# Using Rational Expressions

A Rational Expression is the ratio of two polynomials:

## Using Rational Expressions

Using Rational Expressions is very similar to Using Rational Numbers (you may like to read that first).

## Adding Rational Expressions

The easiest way to add Rational Expressions is to use the common denominator method:

And then simplify the result.

Like in this example:

### Example:

2x−2 + 3x+1  =  2 × (x+1) + (x−2) × 3(x−2) × (x+1)

(Comparing to the formula above: a is 2, b is x−2, c is 3, and d is x+1)

Then we simplify it:

=   2x+2 + 3x−6 x2+x−2x−2

=   5x−4 x2−x−2

## Subtracting Rational Expressions

Subtracting is just like Adding:

### Example:

2 x−2 3 x+1   =   2 × (x+1) − (x−2) × 3 (x−2) × (x+1)

And then simplify:

=   2x+2 − (3x−6) x2+x−2x−2

=   −x + 8 x2−x−2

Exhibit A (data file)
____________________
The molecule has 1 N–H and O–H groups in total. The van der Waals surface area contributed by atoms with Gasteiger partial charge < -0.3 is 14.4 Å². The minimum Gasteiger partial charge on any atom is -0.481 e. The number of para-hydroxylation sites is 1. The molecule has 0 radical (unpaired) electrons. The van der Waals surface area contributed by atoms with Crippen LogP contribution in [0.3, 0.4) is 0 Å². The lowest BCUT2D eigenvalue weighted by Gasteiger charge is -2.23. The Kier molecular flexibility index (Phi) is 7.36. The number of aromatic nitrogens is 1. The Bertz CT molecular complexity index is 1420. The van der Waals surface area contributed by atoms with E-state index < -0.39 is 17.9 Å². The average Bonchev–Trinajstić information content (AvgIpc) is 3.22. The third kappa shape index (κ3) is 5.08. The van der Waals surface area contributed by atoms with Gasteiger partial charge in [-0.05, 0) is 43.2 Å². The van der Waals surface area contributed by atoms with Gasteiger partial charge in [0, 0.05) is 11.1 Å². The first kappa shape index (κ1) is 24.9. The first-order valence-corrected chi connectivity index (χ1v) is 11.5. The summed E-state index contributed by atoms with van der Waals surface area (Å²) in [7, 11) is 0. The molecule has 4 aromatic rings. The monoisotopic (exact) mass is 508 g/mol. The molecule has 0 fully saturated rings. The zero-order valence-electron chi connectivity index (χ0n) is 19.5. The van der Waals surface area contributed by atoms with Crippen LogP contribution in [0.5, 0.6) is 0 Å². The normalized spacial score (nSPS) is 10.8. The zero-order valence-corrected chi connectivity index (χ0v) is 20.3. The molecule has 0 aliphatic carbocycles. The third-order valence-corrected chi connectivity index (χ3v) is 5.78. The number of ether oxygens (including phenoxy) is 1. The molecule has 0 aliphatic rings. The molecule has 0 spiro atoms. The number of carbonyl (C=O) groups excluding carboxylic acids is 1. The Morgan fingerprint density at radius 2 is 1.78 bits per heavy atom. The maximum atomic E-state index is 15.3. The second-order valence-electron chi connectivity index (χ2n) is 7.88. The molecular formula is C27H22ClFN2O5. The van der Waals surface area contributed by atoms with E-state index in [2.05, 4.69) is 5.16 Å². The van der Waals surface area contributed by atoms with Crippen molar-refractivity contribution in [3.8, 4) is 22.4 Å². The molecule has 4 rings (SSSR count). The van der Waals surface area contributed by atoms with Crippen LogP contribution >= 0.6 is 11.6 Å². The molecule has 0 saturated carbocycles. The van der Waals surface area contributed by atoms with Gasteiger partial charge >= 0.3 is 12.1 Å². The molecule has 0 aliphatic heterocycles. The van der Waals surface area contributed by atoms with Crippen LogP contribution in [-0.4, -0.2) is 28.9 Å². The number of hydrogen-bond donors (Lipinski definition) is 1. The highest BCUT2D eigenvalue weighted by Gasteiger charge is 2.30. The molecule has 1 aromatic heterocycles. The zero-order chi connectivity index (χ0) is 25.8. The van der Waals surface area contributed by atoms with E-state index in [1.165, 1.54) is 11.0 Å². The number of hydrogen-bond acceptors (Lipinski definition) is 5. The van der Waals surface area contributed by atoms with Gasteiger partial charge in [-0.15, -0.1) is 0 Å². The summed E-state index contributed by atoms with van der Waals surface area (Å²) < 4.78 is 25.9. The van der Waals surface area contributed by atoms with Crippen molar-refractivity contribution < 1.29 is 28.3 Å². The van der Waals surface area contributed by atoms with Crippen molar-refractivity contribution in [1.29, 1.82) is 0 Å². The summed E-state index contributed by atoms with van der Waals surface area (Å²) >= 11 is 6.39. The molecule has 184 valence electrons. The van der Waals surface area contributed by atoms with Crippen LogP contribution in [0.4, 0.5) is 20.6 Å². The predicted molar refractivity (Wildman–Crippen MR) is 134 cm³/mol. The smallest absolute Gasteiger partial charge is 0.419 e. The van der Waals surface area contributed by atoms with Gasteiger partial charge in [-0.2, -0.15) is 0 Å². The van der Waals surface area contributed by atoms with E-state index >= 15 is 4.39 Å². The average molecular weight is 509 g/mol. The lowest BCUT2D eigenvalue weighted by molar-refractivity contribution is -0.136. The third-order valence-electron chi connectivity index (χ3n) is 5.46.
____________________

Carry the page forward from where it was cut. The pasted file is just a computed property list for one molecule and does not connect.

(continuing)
## Multiplication

To multiply two Rational Expressions, just multiply the tops and bottoms separately, like this:

### Example:

2x−2  ×  3x+1  =  2×3(x−2)(x+1)

And then simplify:

=  6x2−x−2

## Division

To divide two Rational Expressions, first flip the second expression over (make it a reciprocal) and then do a multiply like above:

### Example:

First flip the second one over and make it a multiply:

2x2   /   3x+1  =  2x2  ×  x+13

Then do the multiply:

2 x2   ×  x+13  =  2(x+1)3(x2)

## Simplifying

When simplifying a rational function be careful to respect where the lower polynomial is equal to zero

### Example:

x2 − 1x + 1 is undefined when x = −1

Its Domain (the values that can go into the expression) does not include −1

Now, we can factor x2−1 into (x−1)(x+1) so we get:

(x−1)(x+1)(x+1)

It is now tempting to cancel (x+1) from top and bottom to produce:

x − 1

Its Domain now does include −1

But it is now a different function because it has a different Domain.

474, 475, 476, 477, 2288, 2289, 2290, 2291, 1120, 1121